In fact, McAlexander said the prosecutor’s office never heard another complaint about issues since he sat with Malloy at that December news conference.

He said the court system does not handle parking tickets, as those are the city’s responsibility, and he believed the city court was proposed to help resolve issues surrounding other city violations.

City Attorney Carol Helton said the city is able to prosecute its cases on two afternoons a week in Allen Superior Court. With the high volume of cases in misdemeanor court – ranging from speeding tickets to smoking violations – Helton said it can be onerous on people looking to protest a parking ticket.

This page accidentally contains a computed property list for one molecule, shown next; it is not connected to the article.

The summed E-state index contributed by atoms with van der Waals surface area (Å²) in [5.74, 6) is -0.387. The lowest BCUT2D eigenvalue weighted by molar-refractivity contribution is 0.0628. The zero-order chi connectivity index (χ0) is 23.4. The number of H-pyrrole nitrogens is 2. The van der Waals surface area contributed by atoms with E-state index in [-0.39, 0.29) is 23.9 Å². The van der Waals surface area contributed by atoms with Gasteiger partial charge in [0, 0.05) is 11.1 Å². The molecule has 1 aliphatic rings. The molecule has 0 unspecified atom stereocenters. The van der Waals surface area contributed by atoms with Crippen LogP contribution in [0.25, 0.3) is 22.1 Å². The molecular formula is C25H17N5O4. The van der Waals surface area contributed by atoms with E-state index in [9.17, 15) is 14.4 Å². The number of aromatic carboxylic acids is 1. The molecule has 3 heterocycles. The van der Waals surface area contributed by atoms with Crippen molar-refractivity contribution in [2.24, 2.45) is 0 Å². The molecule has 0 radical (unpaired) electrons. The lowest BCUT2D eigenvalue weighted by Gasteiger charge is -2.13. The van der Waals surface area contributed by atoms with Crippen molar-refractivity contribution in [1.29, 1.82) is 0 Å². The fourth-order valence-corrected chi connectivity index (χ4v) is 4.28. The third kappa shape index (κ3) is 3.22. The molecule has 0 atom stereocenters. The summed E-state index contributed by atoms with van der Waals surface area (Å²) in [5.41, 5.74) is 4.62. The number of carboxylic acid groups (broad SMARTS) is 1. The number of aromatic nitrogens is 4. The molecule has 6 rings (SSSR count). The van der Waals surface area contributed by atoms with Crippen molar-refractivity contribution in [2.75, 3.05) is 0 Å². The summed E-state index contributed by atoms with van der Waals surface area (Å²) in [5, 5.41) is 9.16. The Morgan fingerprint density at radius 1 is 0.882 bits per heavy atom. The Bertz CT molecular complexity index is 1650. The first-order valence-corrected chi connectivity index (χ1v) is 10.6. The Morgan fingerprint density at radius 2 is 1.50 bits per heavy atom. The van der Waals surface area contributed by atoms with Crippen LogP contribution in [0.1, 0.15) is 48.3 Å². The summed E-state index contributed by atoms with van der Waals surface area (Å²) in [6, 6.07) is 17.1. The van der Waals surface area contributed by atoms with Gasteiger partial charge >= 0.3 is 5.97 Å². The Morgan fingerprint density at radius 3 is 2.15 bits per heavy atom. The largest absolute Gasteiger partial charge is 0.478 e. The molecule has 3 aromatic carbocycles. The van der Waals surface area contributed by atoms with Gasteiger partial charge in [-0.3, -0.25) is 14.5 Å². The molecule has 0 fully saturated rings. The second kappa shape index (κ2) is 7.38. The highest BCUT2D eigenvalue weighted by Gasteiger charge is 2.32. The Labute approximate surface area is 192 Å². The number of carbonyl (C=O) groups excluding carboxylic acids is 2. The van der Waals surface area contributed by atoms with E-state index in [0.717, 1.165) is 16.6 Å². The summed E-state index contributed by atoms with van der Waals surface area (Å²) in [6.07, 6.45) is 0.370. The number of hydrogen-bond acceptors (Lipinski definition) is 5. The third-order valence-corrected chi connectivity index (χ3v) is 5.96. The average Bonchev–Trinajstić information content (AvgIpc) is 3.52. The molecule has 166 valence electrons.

Instead of pursuing talks with the county, the city began using a new outside vendor to help collect unpaid parking tickets: T2 Systems, of Indianapolis.

The initial returns were good, Kennedy said, with a first mailing of notices by the company reaping about $60,000 in paid fines.

A second mailing, in April, produced problems.

People started calling from across the state questioning the notices, saying they had never been in Fort Wayne. Kennedy said her staff voicemail boxes were full of such complaints, although she noted most people had been fairly polite.

The problem was the company was requesting registration information based on only the license plate number, not the type. For years, the Indiana Bureau of Motor Vehicles issued identical license plate numbers for different plate types.

This means a passenger car could have the same number as a tractor-trailer rig or a municipally owned vehicle, according to Dennis Rosebrough, BMV spokesman.